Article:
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Has the Internet Really Killed Television?

Updated on February 9, 2012
Are you alright, buddy?
Are you alright, buddy? | Source
Oh, hi TV execs. Guess what?
Oh, hi TV execs. Guess what? | Source

Those days when Television was our best pal are slowly fading away. The way how we seek for entertainment is constantly changing, but TV - not so much. Well, it's not the same as it was in 1950s, but there hasn't been a huge progress either. So, is this the end of the TV, as we know it?

The Internet Has Killed TV

The predictions of tech gurus' that TV just won't survive in a battle against the Internet are actually coming true. While the web has so much information and entertainment in it, TV still isn't as user friendly as it should be. With cable companies consumers are stuck to streaming or 'live' channels with little or no option of video rental. And since the Internet has taught us that we should be able to watch everything when and where we want to, this is a big problem.

Over the decades the TV experience has barely changed. Sure, TV sets are getting thinner, bigger and more colorful almost every year, but that's only the hardware. What makes people want to use a product is the service. And that really could use some improvements.

Even though the inconvenience of using usual TV's is huge, recent studies claim that television is still dominant in our lives. For most of the people it serves as a time killer, which helps to overcome boredom.

YouTube Phenomenon

One of the alternatives of old generation TV could be YouTube. There's lots of rich content for every taste. In this place alone you could find a handful of song covers of a popular song, funny sketches, animations, fan based music videos and so much more. From a website that was basically famous for cat videos, it's turning out to become a major player in the game of entertainment. The biggest advantage of YouTube, no doubt, is it's price. It's probably going to change in future, but right now YouTube is absolutely free of charge.

For some the selling point is the independence and creativity of young YouTubers, who entertain their audience in numerous ways. There's no Hollywood behind any YouTube based show to tell that it has to be canceled. If it is boring, then no one will ever watch. It's easy as that.

The thing that really makes YouTube look like a 'TV slayer', is its Live section. For now there's nothing but live vlogs, which is going to change after a while.

Movie Rental

Movie rental service was almost killed when DVD's emerged, but now it's getting popular once again, only this time in digital form. Rental is provided by services like Netflix and iTunes, which offer to stream movies and TV shows from anywhere.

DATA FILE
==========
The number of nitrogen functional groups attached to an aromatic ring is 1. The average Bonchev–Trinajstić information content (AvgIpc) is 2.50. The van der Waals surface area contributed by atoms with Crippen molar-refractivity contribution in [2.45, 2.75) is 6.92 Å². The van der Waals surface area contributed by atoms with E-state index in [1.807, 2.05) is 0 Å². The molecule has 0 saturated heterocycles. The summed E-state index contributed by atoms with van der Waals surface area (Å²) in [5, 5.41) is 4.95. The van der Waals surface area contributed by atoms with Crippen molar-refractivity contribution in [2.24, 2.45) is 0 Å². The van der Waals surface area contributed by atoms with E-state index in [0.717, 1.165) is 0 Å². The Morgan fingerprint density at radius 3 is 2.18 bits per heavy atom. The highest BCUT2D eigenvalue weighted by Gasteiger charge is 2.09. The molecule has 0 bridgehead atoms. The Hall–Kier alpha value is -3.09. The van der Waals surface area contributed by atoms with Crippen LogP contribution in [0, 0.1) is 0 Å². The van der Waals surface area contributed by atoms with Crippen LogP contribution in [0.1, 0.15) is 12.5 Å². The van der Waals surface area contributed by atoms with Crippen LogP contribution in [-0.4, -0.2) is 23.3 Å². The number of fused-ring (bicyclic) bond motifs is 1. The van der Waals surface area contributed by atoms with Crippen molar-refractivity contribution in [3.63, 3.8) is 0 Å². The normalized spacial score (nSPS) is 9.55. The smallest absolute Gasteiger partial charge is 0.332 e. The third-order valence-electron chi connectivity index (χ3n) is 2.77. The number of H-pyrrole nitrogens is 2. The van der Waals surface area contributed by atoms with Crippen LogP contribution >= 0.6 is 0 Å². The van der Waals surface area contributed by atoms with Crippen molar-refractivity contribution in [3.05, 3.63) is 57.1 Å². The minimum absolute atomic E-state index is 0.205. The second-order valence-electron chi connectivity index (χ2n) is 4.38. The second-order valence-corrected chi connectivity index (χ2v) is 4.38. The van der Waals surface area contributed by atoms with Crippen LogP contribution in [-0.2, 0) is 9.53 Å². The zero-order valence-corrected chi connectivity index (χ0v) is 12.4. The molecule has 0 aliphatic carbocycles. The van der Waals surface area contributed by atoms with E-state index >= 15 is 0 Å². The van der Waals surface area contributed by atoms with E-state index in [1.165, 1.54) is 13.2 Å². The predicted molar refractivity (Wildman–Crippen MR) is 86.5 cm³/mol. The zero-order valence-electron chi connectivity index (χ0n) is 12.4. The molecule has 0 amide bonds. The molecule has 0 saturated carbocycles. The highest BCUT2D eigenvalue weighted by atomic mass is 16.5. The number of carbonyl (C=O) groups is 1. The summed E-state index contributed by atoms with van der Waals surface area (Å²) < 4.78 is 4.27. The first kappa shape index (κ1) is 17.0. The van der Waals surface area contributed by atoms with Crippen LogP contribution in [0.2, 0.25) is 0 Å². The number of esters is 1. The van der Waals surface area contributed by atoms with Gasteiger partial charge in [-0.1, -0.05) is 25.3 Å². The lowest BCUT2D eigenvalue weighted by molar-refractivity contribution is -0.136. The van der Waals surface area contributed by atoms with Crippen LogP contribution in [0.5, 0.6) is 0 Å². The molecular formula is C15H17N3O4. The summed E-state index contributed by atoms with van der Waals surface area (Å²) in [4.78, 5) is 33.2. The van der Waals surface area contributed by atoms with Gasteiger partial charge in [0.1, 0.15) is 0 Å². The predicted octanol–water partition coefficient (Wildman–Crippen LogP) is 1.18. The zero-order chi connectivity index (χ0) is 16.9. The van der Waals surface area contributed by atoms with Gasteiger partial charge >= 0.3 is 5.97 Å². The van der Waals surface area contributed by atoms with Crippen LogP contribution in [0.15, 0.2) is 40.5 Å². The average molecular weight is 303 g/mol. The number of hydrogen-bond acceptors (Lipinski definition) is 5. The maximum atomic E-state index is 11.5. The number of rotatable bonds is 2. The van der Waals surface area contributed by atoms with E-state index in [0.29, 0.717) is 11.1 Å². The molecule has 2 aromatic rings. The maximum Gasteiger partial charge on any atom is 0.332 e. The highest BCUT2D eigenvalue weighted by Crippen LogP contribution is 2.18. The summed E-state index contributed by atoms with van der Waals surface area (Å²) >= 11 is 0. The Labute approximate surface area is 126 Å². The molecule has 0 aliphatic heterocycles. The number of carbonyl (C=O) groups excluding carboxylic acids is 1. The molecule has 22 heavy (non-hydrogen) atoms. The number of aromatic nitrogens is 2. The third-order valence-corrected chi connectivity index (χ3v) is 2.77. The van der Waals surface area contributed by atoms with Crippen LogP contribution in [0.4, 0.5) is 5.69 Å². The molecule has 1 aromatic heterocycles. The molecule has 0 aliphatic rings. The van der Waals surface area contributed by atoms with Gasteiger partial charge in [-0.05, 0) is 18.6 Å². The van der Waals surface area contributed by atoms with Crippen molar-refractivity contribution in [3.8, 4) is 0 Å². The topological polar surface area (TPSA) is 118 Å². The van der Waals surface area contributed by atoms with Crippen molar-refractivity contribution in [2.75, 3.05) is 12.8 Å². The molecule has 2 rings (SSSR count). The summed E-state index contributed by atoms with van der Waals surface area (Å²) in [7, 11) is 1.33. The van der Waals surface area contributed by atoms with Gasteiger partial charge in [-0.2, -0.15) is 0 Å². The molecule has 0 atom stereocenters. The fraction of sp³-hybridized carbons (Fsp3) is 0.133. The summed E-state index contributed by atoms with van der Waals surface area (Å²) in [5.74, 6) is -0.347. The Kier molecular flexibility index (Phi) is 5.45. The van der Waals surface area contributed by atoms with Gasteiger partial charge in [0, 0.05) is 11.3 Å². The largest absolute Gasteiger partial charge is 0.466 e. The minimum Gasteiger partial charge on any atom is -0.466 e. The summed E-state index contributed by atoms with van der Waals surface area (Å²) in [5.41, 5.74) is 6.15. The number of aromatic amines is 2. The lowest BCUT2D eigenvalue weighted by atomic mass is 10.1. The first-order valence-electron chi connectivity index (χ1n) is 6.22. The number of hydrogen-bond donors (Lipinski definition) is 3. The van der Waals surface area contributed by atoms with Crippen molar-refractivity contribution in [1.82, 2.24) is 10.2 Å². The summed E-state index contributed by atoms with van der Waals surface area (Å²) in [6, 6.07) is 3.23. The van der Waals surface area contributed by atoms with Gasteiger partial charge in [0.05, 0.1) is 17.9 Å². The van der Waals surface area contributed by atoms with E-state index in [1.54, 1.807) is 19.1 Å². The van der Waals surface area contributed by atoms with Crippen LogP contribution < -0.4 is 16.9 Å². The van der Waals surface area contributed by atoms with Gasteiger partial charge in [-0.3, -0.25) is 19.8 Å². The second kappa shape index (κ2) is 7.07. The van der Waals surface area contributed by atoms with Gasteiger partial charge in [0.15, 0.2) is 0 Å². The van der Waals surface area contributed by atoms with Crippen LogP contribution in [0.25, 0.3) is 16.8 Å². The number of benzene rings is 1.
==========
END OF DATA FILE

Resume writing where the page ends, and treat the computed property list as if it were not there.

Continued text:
There's almost no inconvenience in rental at all. Most of movie rental services can be found in newest TV sets, gaming consoles and even in tablet PC's. For now it's mostly available to rent a movie only in United States, which could be a drawback in other countries.

The future is probably going to be like this when almost every movie is just a click away. However, television executives don't think like that. This would not only make our lives much easier, but it would hurt their sales, as well. For usual costumer having a huge backlog of plastic DVD and Blu-ray discs is getting really frustrating, but for Hollywood it means more money.

Television Moving Online?

For television everything isn't lost, though. These days even more TV sets are getting 'smarter'. Almost every of them are equipped with video streaming apps, YouTube and lots of other features. That's their struggle to win the fight over costumers.

But, in case the hardware upgrades aren't enough, television has another trick up their sleeve. And it's getting up on the Internet. If you can't beat them, join them, right? That means that there would be great consequences, if TV executives played their cards right.

No matter how the fight will end, we - the customers - are not going to lose anything. Competition only helps the companies to make the products more appealing and likable to the customers.


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    • Martins Grinbergs profile image

      Martins Grinbergs 6 years ago from Latvia

      I've stopped watching television myself, because there's barely any value for me in it. But, on the other hand, I do watch TV shows on the Internet because it's the only way for me to enjoy them.

      So, the point is, that TV isn't going to 'die', it'll just re-invent itself. One way or another.

    • Alecia Murphy profile image

      Alecia Murphy 6 years ago from Wilmington, North Carolina

      Hi Martin,

      I sometimes think about this as well but with things like the Superbowl that are still event television, in many ways television has expanded its impact due to the Internet. Now you can watch missed episodes online or clips on YouTube. And even though cable is scrambling, I think television in one way or another will definitely live on. Great, thought provoking hub.